Prof Robertson says there is scientific evidence that if performers are told to say out loud ‘I am excited’ rather than ‘I feel anxious’ it will help them perform better. “This is changing the context so that you see an occasion as an opportunity to perform rather than something to be endured with the possibility of failure.”

In an office, when faced with a difficult situation, set a goal for yourself that the meeting is going to be an opportunity to practise your skills not to get upset, angry or tearful. By making the work challenge about your own demeanour and self-regulation, you are building a critical professional skill, that of achieving a goal - keeping your cool - and hence giving your brain a little mood-lifting boost.


2. Breathe your brain calm


You have the capacity to control the chemistry of your own brain via your hormones, says the professor, more precisely and quickly than with any drug ever invented. “Noradrenaline is a critical part of your stress response, switched on whether you are frightened or attracted or surprised via a general alerting response. “It’s produced deep in the brain and levels are controlled by the carbon dioxide level in our breath.”

To reduce the amount of noradrenaline produced, control your breathing. Take a long slow breath in for five counts and out for five, and repeat for a few breaths until you feel calm.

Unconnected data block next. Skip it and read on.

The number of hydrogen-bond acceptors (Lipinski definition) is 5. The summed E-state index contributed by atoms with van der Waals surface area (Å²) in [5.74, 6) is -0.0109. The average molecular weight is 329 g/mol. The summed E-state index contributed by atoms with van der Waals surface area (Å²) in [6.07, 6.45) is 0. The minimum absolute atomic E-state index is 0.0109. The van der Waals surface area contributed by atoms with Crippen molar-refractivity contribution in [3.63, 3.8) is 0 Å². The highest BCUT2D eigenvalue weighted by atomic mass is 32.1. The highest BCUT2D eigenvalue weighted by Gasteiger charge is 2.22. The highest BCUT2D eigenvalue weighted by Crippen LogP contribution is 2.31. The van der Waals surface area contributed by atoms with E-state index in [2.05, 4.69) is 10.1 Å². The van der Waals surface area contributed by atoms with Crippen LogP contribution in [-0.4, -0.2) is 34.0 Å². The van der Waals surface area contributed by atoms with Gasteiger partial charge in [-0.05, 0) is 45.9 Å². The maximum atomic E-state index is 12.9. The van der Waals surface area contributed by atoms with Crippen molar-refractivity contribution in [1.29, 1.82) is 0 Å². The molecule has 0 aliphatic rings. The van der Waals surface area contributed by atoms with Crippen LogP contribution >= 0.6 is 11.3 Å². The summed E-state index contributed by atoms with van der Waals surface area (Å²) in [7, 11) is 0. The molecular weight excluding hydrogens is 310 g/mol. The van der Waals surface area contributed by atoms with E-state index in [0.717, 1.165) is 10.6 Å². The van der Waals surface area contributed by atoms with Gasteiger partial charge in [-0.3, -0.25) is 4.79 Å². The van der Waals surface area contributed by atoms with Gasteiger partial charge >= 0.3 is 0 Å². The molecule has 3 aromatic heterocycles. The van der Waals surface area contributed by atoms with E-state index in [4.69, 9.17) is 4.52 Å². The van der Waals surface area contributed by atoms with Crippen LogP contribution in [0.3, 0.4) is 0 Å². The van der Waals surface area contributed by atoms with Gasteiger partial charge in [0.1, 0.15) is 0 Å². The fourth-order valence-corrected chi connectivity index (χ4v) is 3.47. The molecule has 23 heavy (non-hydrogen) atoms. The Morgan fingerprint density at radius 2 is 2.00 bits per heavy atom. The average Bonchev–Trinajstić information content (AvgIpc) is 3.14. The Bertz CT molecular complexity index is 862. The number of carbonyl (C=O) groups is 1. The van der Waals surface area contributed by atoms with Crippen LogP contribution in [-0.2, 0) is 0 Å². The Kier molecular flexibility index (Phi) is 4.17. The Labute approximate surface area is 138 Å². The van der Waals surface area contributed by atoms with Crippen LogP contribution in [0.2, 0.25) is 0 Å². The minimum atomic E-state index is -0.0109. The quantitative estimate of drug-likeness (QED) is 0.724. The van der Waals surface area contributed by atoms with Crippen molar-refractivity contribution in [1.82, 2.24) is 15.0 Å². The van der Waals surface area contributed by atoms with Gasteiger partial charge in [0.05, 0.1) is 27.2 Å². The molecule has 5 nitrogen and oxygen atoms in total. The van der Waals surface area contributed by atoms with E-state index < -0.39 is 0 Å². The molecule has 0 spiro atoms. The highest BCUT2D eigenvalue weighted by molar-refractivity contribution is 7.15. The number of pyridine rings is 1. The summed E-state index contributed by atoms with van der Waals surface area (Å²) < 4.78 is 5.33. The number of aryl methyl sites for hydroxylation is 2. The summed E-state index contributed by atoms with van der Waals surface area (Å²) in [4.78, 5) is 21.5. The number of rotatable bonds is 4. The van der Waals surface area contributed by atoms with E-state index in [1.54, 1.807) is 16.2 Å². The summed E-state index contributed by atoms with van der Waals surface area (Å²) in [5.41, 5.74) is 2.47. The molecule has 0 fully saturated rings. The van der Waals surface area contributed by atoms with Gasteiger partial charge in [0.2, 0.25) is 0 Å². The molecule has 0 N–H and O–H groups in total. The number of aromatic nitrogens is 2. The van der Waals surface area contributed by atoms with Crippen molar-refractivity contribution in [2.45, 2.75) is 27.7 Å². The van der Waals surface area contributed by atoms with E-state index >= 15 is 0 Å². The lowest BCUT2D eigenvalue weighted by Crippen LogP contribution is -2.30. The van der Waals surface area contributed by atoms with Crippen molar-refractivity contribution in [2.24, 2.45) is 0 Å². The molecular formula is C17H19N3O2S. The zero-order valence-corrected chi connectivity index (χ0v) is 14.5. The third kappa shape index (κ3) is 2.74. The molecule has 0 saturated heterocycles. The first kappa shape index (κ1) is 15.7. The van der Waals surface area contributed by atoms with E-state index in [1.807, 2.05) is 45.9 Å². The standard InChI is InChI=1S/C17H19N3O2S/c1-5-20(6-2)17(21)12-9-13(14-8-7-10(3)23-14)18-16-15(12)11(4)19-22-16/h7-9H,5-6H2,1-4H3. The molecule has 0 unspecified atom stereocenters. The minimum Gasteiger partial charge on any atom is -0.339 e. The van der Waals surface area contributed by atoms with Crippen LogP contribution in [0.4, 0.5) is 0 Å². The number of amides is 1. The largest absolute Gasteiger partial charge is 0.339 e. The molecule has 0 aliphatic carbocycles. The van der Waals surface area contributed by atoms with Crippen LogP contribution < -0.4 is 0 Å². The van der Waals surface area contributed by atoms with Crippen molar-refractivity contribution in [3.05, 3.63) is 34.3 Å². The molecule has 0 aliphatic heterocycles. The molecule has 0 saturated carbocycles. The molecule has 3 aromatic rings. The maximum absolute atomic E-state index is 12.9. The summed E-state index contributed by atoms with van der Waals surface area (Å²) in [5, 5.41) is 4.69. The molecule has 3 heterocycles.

3. Set small goals


Sometimes we feel under stimulated and under-motivated – which means we are not stressed enough to get ourselves working to full capacity through the day. To beat this, set small, achievable goals, says the professor.

“For example, if you are really bored by the content of a report, you might decide to write the most beautiful report in elegant English just for your own satisfaction. If you focus on that and achieve it, the brain will respond by releasing the neurotransmitter dopamine, which is part of the brain’s reward network. It’s our brain’s natural antidepressant.”


4. Fertilise your brain


Physical exercise chemically changes your brain as well - whether you are feeling jaded, bored, anxious or stressed. Prof Robertson recommends going for a 10-minute brisk out door walk. This will release the brain-derived neurotrophic facto (BDNF) protein; “It’s like a fertiliser for the brain which will increase noradrenaline levels. Meanwhile having set and met an exercise goal will give you a rewarding dopamine boost too.”